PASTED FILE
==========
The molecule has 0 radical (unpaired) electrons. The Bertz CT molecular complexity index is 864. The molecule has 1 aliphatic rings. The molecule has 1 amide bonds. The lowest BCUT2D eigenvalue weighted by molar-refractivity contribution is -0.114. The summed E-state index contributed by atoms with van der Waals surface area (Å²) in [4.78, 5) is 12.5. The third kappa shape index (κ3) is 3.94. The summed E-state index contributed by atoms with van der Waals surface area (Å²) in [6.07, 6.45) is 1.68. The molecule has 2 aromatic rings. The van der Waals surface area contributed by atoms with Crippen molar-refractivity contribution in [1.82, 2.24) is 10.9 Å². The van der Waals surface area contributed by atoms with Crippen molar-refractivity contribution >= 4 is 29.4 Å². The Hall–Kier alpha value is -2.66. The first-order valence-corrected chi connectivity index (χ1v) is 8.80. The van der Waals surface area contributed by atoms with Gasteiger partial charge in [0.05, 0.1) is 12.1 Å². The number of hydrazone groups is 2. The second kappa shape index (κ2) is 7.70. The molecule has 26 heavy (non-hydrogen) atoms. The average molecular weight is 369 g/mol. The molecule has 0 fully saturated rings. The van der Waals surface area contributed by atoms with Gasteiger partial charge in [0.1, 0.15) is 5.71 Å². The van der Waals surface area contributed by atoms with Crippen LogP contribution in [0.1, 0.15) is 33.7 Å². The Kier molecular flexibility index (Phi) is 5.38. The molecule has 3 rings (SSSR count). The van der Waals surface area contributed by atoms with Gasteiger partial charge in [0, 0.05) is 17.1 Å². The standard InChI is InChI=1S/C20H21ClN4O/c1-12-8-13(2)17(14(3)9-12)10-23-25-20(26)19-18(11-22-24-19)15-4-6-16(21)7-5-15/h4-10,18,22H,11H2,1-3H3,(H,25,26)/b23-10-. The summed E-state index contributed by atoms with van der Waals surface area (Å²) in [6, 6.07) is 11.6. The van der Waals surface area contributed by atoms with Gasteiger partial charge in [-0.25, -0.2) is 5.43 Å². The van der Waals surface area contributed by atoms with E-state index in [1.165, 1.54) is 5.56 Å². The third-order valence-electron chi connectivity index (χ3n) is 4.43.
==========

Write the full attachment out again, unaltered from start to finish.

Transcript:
The molecule has 0 radical (unpaired) electrons. The Bertz CT molecular complexity index is 864. The molecule has 1 aliphatic rings. The molecule has 1 amide bonds. The lowest BCUT2D eigenvalue weighted by molar-refractivity contribution is -0.114. The summed E-state index contributed by atoms with van der Waals surface area (Å²) in [4.78, 5) is 12.5. The third kappa shape index (κ3) is 3.94. The summed E-state index contributed by atoms with van der Waals surface area (Å²) in [6.07, 6.45) is 1.68. The molecule has 2 aromatic rings. The van der Waals surface area contributed by atoms with Crippen molar-refractivity contribution in [1.82, 2.24) is 10.9 Å². The van der Waals surface area contributed by atoms with Crippen molar-refractivity contribution >= 4 is 29.4 Å². The Hall–Kier alpha value is -2.66. The first-order valence-corrected chi connectivity index (χ1v) is 8.80. The van der Waals surface area contributed by atoms with Gasteiger partial charge in [0.05, 0.1) is 12.1 Å². The number of hydrazone groups is 2. The second kappa shape index (κ2) is 7.70. The molecule has 26 heavy (non-hydrogen) atoms. The average molecular weight is 369 g/mol. The molecule has 0 fully saturated rings. The van der Waals surface area contributed by atoms with Gasteiger partial charge in [0.1, 0.15) is 5.71 Å². The van der Waals surface area contributed by atoms with Crippen LogP contribution in [0.1, 0.15) is 33.7 Å². The Kier molecular flexibility index (Phi) is 5.38. The molecule has 3 rings (SSSR count). The van der Waals surface area contributed by atoms with Gasteiger partial charge in [0, 0.05) is 17.1 Å². The standard InChI is InChI=1S/C20H21ClN4O/c1-12-8-13(2)17(14(3)9-12)10-23-25-20(26)19-18(11-22-24-19)15-4-6-16(21)7-5-15/h4-10,18,22H,11H2,1-3H3,(H,25,26)/b23-10-. The summed E-state index contributed by atoms with van der Waals surface area (Å²) in [6, 6.07) is 11.6. The van der Waals surface area contributed by atoms with Gasteiger partial charge in [-0.25, -0.2) is 5.43 Å². The van der Waals surface area contributed by atoms with E-state index in [1.165, 1.54) is 5.56 Å². The third-order valence-electron chi connectivity index (χ3n) is 4.43.